Not this year, Felipe. The team has lost so much talent over the last few
years, there’s not a whole lot left. The Expos should not only be solidly out
of contention all season, they may wind up being the worst team in the majors
this year.

Brad Fullmer is the big name here. He hit for excellent power wherever he
played last season, but probably isn’t ready to be handed the 1B job quite yet.
The Expos have other options, though they aren’t good ones, so Fullmer might
have to go back to the minors to work on his plate discipline a bit at some
point this season. Former first-round pick Hiram Bocachica‘s career at SS
looks to be over. The Expos are mulling other defensive responsibilities for
the defensively-challenged Bocachica, with CF topping the list. He has a live
bat, and should be a solid major league hitter wherever he ends up, but don’t
expect him to make the big club this year. Jose Vidro is not a viable
long-term answer at third or second for the Expos (though Shane Andrews doesn’t
appear to be, either), but as long as Orlando Cabrera struggles, he’ll get
major league playing time. Cabrera had an awful spring, and has major problems
controlling the strike zone, but he’s also less than a year removed from the
Florida State League, so he’ll need to adjust at Ottawa for a good chunk of
this season before returning to the majors. Either Raul Chavez or Bob Henley
could break in at some point as Chris Widger’s caddy behind the plate, but both
will have to recover from spring injuries first, and both are being pushed from
behind by Mike Barrett. In the outfield, Darond Stovall will stick around as a
fresh pair of legs to replace Rondell White (he of the aching knees) in
centerfield; with Santangelo’s early struggles in center, he could wind up
getting ~200 PA this year. The guy we’d like to see? Jon Saffer, who’s already
proven himself at AAA, has power and discipline, and is basically everything
the Expos need to give them some measure of offense.

In the rotation, les DesperExpos will open with two rookies in the rotation:
lefty Trey Moore and righty Javier Vazquez. Moore isn’t really a prospect; he
doesn’t throw hard or have outstanding control, and his callup is a sign of
injuries to more important prospects, notably Carl Pavano and Matt Wagner.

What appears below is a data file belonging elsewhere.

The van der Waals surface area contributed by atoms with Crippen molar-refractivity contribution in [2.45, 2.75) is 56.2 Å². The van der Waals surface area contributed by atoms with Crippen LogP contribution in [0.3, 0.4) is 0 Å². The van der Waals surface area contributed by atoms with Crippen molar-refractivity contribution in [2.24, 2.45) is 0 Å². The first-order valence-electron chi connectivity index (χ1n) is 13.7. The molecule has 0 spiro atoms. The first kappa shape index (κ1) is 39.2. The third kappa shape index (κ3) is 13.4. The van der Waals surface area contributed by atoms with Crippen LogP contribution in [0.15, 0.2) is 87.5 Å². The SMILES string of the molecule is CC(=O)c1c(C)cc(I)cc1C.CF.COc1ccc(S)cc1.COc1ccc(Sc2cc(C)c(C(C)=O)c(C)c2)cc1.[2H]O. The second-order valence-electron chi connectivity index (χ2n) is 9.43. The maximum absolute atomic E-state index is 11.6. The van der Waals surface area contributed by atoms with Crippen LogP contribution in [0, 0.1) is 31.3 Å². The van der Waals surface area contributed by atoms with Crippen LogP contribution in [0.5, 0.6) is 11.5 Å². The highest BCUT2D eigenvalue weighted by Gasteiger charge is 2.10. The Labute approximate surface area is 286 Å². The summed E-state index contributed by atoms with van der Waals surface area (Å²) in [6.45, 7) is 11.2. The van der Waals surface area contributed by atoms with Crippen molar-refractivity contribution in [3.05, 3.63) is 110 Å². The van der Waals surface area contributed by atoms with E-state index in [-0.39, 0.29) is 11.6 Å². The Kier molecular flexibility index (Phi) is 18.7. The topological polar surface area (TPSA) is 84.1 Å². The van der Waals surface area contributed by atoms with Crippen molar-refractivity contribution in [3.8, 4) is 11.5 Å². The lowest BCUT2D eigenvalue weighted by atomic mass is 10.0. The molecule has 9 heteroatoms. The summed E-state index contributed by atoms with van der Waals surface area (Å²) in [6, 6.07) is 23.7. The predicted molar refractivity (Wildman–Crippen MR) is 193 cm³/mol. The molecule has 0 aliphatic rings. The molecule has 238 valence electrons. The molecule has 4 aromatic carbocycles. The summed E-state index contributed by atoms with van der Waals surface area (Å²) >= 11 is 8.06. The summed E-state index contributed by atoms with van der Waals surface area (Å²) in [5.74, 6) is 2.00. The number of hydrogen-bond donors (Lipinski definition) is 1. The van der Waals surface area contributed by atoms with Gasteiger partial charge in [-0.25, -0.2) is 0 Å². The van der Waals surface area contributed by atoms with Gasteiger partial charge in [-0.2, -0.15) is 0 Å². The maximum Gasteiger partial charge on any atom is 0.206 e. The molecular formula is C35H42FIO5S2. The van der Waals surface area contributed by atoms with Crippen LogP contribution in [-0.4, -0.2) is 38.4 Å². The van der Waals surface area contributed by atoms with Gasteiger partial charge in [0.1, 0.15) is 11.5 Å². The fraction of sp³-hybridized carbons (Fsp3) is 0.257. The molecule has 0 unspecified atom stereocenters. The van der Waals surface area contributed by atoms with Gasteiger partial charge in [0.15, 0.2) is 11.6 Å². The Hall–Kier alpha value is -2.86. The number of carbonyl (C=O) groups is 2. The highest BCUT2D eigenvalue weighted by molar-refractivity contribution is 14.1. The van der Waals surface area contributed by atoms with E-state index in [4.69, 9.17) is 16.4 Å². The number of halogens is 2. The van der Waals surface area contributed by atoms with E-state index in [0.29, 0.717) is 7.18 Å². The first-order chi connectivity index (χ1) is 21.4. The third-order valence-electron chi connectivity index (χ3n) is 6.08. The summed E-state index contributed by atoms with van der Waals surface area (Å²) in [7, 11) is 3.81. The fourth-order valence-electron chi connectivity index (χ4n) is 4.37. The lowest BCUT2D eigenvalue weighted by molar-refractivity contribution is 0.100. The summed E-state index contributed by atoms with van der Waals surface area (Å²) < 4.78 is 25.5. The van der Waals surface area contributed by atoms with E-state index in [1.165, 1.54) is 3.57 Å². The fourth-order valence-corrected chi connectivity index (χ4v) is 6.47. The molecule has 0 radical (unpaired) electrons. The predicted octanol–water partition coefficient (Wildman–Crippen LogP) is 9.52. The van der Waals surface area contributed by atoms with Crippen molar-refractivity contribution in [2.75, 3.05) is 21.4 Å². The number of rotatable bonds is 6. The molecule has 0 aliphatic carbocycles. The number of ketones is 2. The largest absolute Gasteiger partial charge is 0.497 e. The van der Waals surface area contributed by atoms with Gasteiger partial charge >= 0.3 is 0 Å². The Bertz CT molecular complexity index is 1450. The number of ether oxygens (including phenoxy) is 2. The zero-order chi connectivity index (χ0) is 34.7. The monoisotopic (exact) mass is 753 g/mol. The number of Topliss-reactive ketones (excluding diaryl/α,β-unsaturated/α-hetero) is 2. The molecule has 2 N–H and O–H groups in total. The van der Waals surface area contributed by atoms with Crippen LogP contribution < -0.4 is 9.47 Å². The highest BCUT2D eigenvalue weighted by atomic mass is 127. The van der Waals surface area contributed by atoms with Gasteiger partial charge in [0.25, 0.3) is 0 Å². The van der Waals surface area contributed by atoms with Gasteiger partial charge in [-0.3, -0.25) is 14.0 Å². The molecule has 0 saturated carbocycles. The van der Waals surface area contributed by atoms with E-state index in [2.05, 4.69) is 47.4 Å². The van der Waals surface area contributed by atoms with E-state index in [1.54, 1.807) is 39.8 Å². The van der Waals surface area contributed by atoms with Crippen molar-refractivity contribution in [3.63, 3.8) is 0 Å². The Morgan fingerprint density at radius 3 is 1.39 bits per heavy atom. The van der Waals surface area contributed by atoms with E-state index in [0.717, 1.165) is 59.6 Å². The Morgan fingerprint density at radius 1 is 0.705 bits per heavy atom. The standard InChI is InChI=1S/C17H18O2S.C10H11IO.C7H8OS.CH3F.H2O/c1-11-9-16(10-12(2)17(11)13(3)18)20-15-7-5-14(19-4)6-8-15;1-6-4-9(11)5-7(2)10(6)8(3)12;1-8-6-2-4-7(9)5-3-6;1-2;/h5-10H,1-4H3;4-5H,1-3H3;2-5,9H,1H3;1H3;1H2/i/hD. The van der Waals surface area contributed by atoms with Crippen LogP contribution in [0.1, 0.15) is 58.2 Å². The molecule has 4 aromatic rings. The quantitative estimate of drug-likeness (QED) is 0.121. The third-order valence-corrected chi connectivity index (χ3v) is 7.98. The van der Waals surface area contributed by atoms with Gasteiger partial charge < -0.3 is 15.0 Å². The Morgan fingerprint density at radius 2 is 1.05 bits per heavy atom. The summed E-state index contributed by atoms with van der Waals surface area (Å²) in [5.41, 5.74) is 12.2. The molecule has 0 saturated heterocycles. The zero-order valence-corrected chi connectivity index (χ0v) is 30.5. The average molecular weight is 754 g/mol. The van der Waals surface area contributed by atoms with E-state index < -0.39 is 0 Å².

Pavano should be up at some point, even without the organizational pressure to
remind lonely season ticket holders that they did get somebody for Pedro
Martinez. Chances are good that he’ll be outstanding from the start. Vazquez
is only 21, and has all of six starts above A-ball, but he’s a legitimate
four-pitch starter with a good (and improving) fastball. Its dangerous to have
him up this soon, but the Expos didn’t really have many alternatives. In the
pen, rookie RHP Shayne Bennett and LHP Rick DeHart should both survive the
year, although Bennett’s forkball has a nasty tendency to stop forking and
become a souvenir when he isn’t being just wild.


The Mets have very little in the farm system that will be of much use to them
this year.

Masato Yoshii, a Japanese league veteran signed by the Mets, fits into their
rotation somewhere, where he’ll probably spend most of the year. He wasn’t as
heralded as Hideki Irabu, but he doesn’t appear to have Irabu’s weight problems
or attacks of infantilism either, so that’s a plus. Second baseman Ralph
(picked up in the Leiter deal with Florida) could squeeze out Carlos
Baerga later on this season, if the Mets decide they aren’t even a longshot at
the wildcard and that they’re serious about ’99.


No Scott Rolen this year. The Phillies look to start Desi Relaford in place of
dearly departed Kevin Stocker at SS this season. Relaford’s star has been
falling for years, and at this point it’s very likely he will never be a useful
major league hitter. He’s got some speed, and he’s not as punchless as Rey
Ordonez, but those aren’t really rare or useful attributes. He’s already being
referred to by Phillies fans as “Guppy,” as in “G-reat UP-side,” in reference
to the consistently rosy things the organization has to say about him. Second
baseman Dave Doster is too old to be called a good prospect, and he’s probably
not going to get much time in the majors this year with the Mark Lewis signing;
this is unfortunate, because Doster is the better defensive player with similar
offensive skills. Unfortunately, the expectation is that at some point Marlon
will be the major league 2B, which could happen by September; at this
point, Anderson is mostly hype about his intensity level and physical skills.
Billy McMillon should be playing regularly with the Phillies at some point this
year, but with his luck he won’t see a single AB. He’s a fine corner OF with
power and patience, and the Phils could easily move Gregg Jeffries to 1B and
Rico Brogna to the waiver wire to accommodate him, but hey, I guess they have
their reasons for not playing him. The best of the lot is Bobby Estalella
behind the plate, but he’s also out of luck with Mike Lieberthal’s outburst of
power last year.

On the mound, you won’t be seeing too many new faces, although some pitchers
are still technically rookies: relievers Wayne Gomes and Darrin Winston, for
example. Ryan Brannan should eventually come up to either replace Ricky
Bottalico or work as his setup man. If the Phils really purge their rotation of
veterans and leftovers, you might see Carlton Loewer come up, not to mention
sophomores like Cal Maduro; because of their perpetual injuries problems with
people like Mike Grace, Tyler Green, and Mark Portugal, you may see them

Thank you for reading